Diamond Jubilee…like a wet weekend in Southend

Queen of United Kingdom (as well as Canada, Au...

Queen Elizabeth II (Photo credit: Wikipedia)

So, that was the Jubilee then. A strange time to be back in London, the streets hung with bunting dripping in the rain, Union flags hanging limp, the skies grey, pictures of the Queen everywhere, the air cold and damp.

Just across from where I live, the local pub was festooned with red, white and blue balloons, and there was a lifesize cardboard cut-out of the queen with drizzle running down it. The fish-and-chip shop next door was busy. At one point, some one called for three cheers for the Queen. It felt more like a holiday weekend in an English seaside resort in the 1960s than a once-in-a-lifetime, historic event.

A million people lined the Thames to watch some small boats going by. In the pub, I half expected Sid James to pop up behind the bar and serve me a pint of mild.

The streets were full of drunks, but they were the benevolent, gentle sort. A lot of people were wearing fancy dress, pretty girls in tiaras and short skirts, who must have been freezing in the rain. I saw one man dressed up as a red letter box. A woman had wrapped herself in a damp Union flag, but it looked more to keep warm than in any great declaration of patriotism.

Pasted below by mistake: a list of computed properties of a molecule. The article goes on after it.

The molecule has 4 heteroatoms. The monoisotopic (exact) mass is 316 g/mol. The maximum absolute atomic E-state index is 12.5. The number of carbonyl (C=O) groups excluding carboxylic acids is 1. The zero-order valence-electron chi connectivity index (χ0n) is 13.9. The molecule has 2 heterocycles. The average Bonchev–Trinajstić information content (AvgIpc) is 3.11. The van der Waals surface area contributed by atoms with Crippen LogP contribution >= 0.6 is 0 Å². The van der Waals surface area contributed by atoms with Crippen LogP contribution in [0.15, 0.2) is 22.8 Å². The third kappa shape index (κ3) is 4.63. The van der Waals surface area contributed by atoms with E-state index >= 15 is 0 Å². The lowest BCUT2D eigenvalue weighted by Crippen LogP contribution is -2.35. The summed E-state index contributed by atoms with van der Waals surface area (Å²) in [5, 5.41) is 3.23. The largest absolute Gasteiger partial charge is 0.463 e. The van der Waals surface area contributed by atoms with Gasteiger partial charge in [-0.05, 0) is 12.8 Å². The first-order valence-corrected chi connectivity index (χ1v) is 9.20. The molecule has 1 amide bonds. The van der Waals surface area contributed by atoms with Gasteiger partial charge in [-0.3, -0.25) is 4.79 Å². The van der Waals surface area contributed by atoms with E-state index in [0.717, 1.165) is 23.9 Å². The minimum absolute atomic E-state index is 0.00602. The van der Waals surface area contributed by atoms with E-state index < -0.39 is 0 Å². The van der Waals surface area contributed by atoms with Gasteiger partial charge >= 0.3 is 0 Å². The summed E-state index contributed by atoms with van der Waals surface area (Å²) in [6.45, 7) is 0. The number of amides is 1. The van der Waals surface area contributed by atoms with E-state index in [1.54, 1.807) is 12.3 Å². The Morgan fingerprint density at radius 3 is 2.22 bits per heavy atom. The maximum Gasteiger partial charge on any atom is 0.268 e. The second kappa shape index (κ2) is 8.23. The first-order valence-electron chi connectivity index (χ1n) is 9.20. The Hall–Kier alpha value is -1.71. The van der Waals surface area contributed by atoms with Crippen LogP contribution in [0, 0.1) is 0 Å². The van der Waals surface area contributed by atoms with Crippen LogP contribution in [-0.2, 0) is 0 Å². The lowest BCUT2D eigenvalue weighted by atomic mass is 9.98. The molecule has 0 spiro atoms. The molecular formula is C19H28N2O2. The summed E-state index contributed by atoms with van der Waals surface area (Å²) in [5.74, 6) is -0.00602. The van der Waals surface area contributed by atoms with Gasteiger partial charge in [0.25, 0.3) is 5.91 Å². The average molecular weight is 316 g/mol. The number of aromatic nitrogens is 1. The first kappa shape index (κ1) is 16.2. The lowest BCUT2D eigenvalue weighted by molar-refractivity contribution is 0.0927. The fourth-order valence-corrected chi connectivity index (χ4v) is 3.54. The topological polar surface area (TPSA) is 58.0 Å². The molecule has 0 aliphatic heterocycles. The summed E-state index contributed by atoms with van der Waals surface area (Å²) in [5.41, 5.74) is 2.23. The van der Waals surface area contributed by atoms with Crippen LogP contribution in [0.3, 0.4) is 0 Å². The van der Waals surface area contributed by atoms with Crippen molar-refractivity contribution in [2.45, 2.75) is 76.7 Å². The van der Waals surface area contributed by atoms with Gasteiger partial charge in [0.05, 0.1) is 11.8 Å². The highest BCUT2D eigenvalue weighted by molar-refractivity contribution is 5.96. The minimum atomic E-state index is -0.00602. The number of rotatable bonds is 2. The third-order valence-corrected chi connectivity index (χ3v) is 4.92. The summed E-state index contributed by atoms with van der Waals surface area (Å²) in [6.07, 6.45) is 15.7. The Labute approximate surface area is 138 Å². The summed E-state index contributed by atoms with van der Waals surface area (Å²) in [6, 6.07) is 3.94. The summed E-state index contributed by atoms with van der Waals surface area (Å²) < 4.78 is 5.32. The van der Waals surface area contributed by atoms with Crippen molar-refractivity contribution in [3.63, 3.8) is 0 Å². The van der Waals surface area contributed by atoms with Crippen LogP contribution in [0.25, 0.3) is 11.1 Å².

“It’s really weird, the streets are full of people with flags,” I overheard an American tourist say into her mobile phone. Well, yes, but isn’t the US like that every 4th July? They only do it in Britain once a decade or so.

Despite the pomp and ceremony of the official events, the whole thing seemed remarkably free of bombast and nationalism.  It reeked more of nostalgia.

And of a certain gentleness. There was none of the rage of that earlier Jubilee, Johnny Rotten snarling “No future” into a microphone as the Sex Pistols sailed by, though it would have been curiously apt for a new age of austerity, the vainglory of the Blair years in tatters.  But then even John Lydon’s become a nostalgia act these days, and it seems there are no successors.

Where was it all leading, this strange, insipid nostalgia? There was something beguiling in it, the sense of a nation at ease with itself, that could celebrate without displays of military might or declarations of some God-given destiny, that seemed happiest revelling in an echo of a long-forgotten time, like the last campers huddling from the rain at an old-time holiday camp.

But that seemed dishonest. These bunting-hung streets, after all, were the same ones that were decked with fire in last year’s riots, the economy is still slipping away, public discontent with government cuts still simmers, London’s mix of races and cultures still rub uneasily against each other.

Perhaps there was a sense of all that in the quiet way they celebrated. In the Blair years,  the whole thing would have been more triumphalist.

Instead, with nothing much to celebrate in the present, and the future grim, Britain looked back yearningly at the past, like an old couple enjoying one last turn together on the dance floor.


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